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Posted by Rob Koplowitz on September 6, 2012
I'm going to tell you a story of opportunity. I will warn you in advance that it paints the art of the possible, but ultimately it's a cautionary tale.
I have a 17-year-old son. He's a high school senior and attends a private high school in our city. In Forrester terminology, you could call him "empowered." So much so that over his first three years he rarely wore the required school uniform. Now, the school uniform is far from draconian. It's a polo, color of your choice, with a school logo. I actually think they look good, but he says they itch. To get around it he simply wore the polo of his choice under a sweater. It would seem all polo collars look the same. This worked well until a new principal came in last year and figured out what was going on. A new dress code was instituted that required that students also wear school approved outer wear so that a school logo was always visible.
The announcement came late in the day toward the end of last year. The empowered digital natives snapped into action. A petition was launched and a document was prepared to plead the case of keeping the current dress code in place. Here's what's interesting. This process started as school was letting out. By the start of the next school day, the petition had hundreds of signatures. The document had been collaborated on by nearly a dozen different authors and editors, most of whom did not know each other at the start of the process. I read it, it was a very good document. And all of this happened between the end of one school day and the start of another. Most of us cannot do this at work. We simply do not have the tools or the culture to drive such a complicated, coordinated process so quickly. This is a blueprint for a very different way of working. Faster, more efficient and taking advantage of empowered resources.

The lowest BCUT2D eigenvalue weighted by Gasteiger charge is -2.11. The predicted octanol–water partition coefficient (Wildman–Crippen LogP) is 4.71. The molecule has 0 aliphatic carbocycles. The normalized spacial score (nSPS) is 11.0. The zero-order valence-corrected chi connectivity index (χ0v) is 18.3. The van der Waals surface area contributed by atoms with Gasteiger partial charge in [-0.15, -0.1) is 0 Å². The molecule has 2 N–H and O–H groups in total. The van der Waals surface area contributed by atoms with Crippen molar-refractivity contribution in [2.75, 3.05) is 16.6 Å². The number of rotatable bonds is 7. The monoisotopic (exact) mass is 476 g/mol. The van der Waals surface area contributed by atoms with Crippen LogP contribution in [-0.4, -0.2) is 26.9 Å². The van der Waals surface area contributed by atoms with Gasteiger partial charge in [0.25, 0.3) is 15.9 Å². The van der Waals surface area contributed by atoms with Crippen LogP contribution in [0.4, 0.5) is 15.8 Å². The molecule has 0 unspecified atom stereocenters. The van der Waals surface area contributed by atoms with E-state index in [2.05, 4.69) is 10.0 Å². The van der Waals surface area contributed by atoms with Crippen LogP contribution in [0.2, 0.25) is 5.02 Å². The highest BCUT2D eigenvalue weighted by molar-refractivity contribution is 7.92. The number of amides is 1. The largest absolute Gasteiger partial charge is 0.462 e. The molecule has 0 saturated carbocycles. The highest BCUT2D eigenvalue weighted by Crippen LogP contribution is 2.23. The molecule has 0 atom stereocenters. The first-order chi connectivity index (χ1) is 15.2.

Alas, as I mentioned at the start, it ends as a cautionary tale. The next day my son was called to the principal's office. He was asked to explain why he was causing such an uproar. The funny thing was that he had planned to talk to the principal about the students' concerns. It just all happened really fast. And it happened without support from the top. The bottom line: As I write this, my son is getting dressed in his new school uniform with a logo on the very expensive outerwear.
Here are the takeaways for the CIO:
- Empowered workers will find their way to new tools and ways to work.
- They will do it to get things done faster and with better results.
- It will change how work gets done.
- It will fail without support from the top.
- You need to be the one that aligns and drives that support.
I find this story enlightening and fun. I hope you do too. To learn how to take this to the level of driving disruptive business transformation, consider attending Forrester's upcoming CIO Forum. I will be there hosting a panel of experts on the topic of digital disruption — and I promise my son will not be on the panel.
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